W&L Alum Leading Research in Kenya

Jagger Harvey (Photo by Dorine Adhoch, ILRI)

Jagger Harvey (Photo by Dorine Adhoch, ILRI)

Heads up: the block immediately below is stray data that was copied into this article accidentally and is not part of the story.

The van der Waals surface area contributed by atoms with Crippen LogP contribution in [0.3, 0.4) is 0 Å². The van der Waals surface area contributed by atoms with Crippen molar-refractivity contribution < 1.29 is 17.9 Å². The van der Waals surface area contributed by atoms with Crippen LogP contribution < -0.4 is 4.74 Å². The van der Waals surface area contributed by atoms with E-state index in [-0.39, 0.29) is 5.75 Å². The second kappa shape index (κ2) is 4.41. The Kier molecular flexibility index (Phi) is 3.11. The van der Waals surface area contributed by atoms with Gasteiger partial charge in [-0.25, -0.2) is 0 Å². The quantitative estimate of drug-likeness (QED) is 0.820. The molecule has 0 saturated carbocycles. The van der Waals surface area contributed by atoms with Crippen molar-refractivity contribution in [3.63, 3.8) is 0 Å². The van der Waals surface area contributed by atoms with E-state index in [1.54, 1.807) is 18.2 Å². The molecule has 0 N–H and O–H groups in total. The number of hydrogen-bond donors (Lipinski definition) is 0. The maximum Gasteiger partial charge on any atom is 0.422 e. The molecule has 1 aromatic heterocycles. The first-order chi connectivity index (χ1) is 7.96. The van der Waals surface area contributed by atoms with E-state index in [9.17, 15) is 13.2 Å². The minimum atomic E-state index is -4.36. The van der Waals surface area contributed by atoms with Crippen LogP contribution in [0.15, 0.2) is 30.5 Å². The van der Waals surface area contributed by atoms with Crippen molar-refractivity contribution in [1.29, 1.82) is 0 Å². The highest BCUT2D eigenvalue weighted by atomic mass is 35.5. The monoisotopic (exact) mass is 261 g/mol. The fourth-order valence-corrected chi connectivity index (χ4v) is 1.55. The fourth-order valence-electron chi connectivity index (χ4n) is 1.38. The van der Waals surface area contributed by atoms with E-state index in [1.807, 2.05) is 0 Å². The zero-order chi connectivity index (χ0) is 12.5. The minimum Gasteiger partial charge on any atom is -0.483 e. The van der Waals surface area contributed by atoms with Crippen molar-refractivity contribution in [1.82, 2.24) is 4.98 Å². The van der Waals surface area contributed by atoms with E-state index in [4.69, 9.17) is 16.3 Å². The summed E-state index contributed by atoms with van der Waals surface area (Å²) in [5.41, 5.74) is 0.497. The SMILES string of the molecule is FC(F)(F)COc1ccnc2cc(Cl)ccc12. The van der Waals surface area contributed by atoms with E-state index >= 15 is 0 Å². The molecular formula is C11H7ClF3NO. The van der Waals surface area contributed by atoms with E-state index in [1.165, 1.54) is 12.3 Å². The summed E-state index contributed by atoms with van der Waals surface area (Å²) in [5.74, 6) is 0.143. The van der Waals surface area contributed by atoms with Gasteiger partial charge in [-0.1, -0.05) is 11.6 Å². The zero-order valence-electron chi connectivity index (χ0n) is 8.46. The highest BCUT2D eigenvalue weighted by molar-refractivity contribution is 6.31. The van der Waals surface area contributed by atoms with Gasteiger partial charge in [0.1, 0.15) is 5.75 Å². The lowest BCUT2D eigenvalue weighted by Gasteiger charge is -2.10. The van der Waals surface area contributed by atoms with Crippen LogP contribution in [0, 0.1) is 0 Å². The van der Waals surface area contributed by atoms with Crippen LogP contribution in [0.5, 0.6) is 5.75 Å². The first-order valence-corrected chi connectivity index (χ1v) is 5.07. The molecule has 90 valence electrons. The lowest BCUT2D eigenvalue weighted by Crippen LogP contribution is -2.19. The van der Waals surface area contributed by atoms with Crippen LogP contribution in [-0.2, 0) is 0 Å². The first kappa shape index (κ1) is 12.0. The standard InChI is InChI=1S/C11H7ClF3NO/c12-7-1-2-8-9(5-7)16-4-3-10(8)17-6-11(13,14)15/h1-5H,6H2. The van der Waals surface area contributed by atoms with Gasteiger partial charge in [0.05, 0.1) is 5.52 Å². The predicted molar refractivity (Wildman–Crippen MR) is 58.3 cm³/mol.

As a Washington and Lee student in the late 1990s, one of Jagger Harvey‘s favorite courses was an environmental studies class then taught by current W&L President Ken Ruscio. Today Jagger, a biology, natural sciences and mathematics major in the Class of 1998, is applying some of those early lessons to his current career as a research scientist in Nairobi, Kenya. As an article in Science recently reported, Jagger is leading research on plant-viral diseases affecting African crops. His story is part of a special report on careers. Born in Haiti, Jagger was always predisposed to helping those less fortunate than he, and he recounts a story in a second article in the edition of Science about how he once realized how poor his friends in Haiti were. Said Jagger: “The first time I really realized how poor my friends in Haiti were was when I was scolded for eating dinner at one of their homes. I had not thought about the fact that they fed me more than they eat in a day. This selfless generosity … galvanized my desire to devote my career to helping the citizens of the developing world.” Prior to his current post at the Biosciences eastern and central Africa (BecA) Hub, Jagger did graduate work at the University of California at Davis and then postdoctoral research at Sainsbury Laboratory in Norwich and at the University of Cambridge, both in the United Kingdom.



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